Update: A missing quote on one of todays links merged Ron Conery and Jeremy Miller’s links – corrected now, and thanks to Alistair and Daniel for letting me know.


  • SignalR/ReleaseNotes – The SignalR Team announce the release of SignalR 1.1, a release which includes significant improvements to the scale-out story, along with a healthy number of other bugfixes and improvements.
  • Introducing Backbone.js StarterKit – Kazi Manzur Rashid shares three NuGet packages which provide a basis for Knockout based Single Page Applications, with code written in JavaScript, CoffeeScript or TypeScript.


  • Applying Conway’s Law – Phil Haack discusses Conway’s Law on software reflecting the organisational structure which created it, discussing his experiences at Microsoft and also how GitHub organise themselves.
  • Spot the defect: rounding – Eric Lippert shares a seemingly very simple piece of code, with a subtle but significant bug, and challenges his readers to find the bug – the answer is in the comments, and will be the focus of a later blog post too.
  • Troy Hunt: Clickjack attack – the hidden threat right in front of you – Troy Hunt discusses in detail the anatomy and security risks exposed by Clickjacking exploits, and looking at what you can do to protect your ASP.NET applications from such attacks.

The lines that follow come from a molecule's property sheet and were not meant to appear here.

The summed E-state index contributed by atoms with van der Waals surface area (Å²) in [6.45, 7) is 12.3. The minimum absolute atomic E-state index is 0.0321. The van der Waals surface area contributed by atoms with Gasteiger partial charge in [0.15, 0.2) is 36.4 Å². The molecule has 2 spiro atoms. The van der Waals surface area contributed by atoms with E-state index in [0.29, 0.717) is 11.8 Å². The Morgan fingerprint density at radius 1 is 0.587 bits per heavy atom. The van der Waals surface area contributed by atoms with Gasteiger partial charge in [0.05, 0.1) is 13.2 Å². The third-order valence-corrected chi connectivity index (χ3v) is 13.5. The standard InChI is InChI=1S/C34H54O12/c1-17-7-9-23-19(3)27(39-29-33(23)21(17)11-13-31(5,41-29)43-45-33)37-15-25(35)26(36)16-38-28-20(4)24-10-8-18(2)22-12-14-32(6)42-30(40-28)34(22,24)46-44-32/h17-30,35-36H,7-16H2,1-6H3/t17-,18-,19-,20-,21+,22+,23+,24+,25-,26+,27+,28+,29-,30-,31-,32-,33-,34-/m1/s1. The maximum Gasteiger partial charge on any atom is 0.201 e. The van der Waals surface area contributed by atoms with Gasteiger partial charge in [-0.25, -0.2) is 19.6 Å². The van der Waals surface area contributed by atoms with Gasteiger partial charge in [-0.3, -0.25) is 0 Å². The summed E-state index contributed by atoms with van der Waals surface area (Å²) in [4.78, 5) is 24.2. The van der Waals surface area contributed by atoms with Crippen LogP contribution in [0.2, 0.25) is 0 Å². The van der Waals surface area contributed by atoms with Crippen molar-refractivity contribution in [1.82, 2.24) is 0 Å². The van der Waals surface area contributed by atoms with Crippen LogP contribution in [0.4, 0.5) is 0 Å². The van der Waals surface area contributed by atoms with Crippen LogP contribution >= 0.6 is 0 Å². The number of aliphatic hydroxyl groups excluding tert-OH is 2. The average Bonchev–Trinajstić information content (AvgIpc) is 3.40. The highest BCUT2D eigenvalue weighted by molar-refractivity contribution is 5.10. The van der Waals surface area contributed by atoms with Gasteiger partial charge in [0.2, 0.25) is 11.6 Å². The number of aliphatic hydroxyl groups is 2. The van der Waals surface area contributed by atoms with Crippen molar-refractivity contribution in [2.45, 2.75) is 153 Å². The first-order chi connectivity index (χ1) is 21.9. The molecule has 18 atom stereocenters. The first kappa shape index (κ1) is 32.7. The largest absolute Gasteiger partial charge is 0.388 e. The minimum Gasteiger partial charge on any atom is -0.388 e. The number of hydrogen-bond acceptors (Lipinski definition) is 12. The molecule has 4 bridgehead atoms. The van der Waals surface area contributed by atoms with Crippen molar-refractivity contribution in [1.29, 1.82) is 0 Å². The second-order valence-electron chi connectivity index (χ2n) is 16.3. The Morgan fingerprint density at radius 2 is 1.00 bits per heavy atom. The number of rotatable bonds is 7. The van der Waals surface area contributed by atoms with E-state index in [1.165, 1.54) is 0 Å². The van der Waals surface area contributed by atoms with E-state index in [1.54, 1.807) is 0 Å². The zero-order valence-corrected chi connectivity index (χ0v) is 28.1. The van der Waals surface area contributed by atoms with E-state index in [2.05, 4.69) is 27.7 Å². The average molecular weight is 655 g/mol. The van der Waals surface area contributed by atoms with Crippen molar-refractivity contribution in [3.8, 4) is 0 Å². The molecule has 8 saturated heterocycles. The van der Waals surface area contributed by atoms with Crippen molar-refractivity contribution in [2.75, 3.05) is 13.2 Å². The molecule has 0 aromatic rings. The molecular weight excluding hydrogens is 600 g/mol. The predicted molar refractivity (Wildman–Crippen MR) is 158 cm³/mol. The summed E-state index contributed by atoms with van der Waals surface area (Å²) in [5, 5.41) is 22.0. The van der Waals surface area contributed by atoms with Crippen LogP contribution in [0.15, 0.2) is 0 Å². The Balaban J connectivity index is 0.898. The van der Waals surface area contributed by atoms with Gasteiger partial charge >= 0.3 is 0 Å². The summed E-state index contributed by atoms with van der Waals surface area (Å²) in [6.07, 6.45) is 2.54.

• SQL Server Performance Crib Sheet – Grant Fritchey has an updated version of his SQL Server Performance Crib Sheet, detailing a goodly number of things that are well worth knowing if you have to manage SQL Server at any level.
  • Knowing More Programming Languages Will Make You Smarter – Rob Conery discusses the benefits with learning new languages, both spoken and more specifically programming.
  • Would I use RavenDb again? – Jeremy D Miller shares his thoughts and experiences of using RavenDB as a backend database for an application, discussing some of the benefits and some of the limitations that his team ran into during implementation
  • New Contributor? Jump In! – Nik Molnar shares thoughts on Open source projects having a ‘Jump In’ list of easier issues ideal for someone looking to get involved with an Open Source project but unsure of what to start work with – a great idea, and certainly well worth maintaining from a project lead point of view – the OSS world can only be better off from more contributors.